By John Paul Simpson, Contributing Reporter
LONDON – The Morrinho Project launched its London exhibition on July 22nd at the renowned Southbank Centre on the bank of the River Thames. Two mounds of sand, ornamented with a miniature city inspired by the architecture of Rio’s hillside comunidades (favelas) and the boroughs and iconic landmarks of London, have bridged the 10,000 kilometers separating a Rio de Janeiro favela and a south London council estate.
The Morrinho Project, now a government-recognized tourist attraction in Rio, is a model of the Favela Pereira da Silva and the hills around it in which the young artists play out their reality. Found objects such as bricks, tiles, concrete and other scraps are used to create a little world where daily life in the comunidade is imitated; from the dramas of police brutality to the baile funk dance parties. Speaking before his trip to London, co-founder Cilan de Oliveira wondered at the new heights their work has reached: “From what started as a game between two young boys to this. Nobody ever thought that this is where we would end up.”
The project has already gained international acclaim as a work of art, with a place at the Venice Biennial 2007 a highpoint amongst trips to Berlin, Vienna and Barcelona. The London project, however, is the first time the Morrinho team have worked with a group of local young people to create a shared work.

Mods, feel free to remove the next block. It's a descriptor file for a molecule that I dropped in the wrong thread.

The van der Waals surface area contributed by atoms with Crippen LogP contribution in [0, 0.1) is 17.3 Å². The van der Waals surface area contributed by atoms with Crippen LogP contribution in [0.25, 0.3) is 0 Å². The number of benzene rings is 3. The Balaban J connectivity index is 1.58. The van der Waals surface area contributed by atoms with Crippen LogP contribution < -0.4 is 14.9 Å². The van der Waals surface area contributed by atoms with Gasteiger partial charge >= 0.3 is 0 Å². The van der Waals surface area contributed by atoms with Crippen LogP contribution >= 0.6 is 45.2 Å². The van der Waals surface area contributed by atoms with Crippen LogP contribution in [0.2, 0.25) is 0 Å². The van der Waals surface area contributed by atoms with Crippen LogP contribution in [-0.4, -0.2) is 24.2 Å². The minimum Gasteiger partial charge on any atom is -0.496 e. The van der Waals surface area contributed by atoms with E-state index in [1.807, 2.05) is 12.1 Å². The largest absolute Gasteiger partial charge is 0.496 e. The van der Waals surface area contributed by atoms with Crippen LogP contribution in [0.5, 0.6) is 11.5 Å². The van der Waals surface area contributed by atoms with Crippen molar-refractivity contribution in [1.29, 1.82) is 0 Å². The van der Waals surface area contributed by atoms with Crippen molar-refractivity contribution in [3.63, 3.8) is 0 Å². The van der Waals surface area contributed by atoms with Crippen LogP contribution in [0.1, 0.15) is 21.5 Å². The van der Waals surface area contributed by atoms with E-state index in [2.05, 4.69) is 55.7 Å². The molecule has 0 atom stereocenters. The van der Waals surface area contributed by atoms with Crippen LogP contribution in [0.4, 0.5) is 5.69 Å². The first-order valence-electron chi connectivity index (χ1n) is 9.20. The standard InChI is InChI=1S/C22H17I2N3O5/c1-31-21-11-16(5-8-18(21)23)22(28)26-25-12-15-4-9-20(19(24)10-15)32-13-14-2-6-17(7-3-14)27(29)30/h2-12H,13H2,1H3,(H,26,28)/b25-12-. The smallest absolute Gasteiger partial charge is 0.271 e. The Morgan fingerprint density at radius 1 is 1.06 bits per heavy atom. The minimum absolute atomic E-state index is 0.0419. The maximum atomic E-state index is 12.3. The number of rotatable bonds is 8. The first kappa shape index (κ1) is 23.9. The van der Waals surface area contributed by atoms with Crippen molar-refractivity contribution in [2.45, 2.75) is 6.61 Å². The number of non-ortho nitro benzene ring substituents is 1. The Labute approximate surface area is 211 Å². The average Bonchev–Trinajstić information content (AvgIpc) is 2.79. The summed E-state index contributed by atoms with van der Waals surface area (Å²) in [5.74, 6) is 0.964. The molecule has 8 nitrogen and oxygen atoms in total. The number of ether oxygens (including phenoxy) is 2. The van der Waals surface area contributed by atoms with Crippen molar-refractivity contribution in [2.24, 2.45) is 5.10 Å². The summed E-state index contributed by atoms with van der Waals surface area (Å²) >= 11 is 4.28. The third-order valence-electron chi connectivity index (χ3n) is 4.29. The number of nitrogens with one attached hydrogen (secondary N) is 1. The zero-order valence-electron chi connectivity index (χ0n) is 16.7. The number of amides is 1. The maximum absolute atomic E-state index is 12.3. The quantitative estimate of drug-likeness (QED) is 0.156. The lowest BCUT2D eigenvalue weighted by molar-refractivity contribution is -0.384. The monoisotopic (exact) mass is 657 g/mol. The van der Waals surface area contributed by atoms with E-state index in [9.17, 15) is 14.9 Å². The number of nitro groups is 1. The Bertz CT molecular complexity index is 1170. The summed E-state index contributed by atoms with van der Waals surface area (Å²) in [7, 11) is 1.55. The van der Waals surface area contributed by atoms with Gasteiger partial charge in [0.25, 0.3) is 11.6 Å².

Mayra Juca of NGO Viva Rio explains that the “comunidade (Pereira da Silva) isn’t so violent and allows a circulation of people who can visit the project”. This in turn serves to alleviate mutual mistrusts between the comunidade and the city proper; “a success in a part of the city that has previously been ignored.”
So what can a group of traveling artists from one of Rio’s many impoverished hillside communities offer a group of young people from a government-run housing project in London?
The London participants, all from disadvantaged areas of Brixton and Stockwell in south London, deal daily with two issues closely related to those faced in Rio’s comunidades; drugs and guns.
Fabrice Lundamo, who was born in Congo, and has lived in Stockwell for ten years, has found life here hard. “It’s not easy because I’ve lost friends, friends have been deported, shot dead, arrested, but I keep myself to myself and that’s why I’m here.”
The finished piece, consisting of 45 tonnes of sand and 4000 bricks, is brightly colored and busy with different symbols of life in the two cultures. On one hill, a sign saying “Friendship grows like a tree” in Portuguese is signed by members of the crew, but it’s difficult to avoid the contrast of the ominous building perched on one of the hilltops bearing the words “Brixton Prison”.
Chico Serra, the Morrinho Project’s filmmaker and a member of the managing NGO, sees the shared creation as having had a strong influence on both groups. The Cariocas have brought the opportunity for the Londoners “to meet people from a poor community rich in creativity.” Adding, “It’s this that transforms their lives, the creativity is a reflection of what they do, their lifestyle and their problems too, this is what’s really interesting for the Stockwell guys.”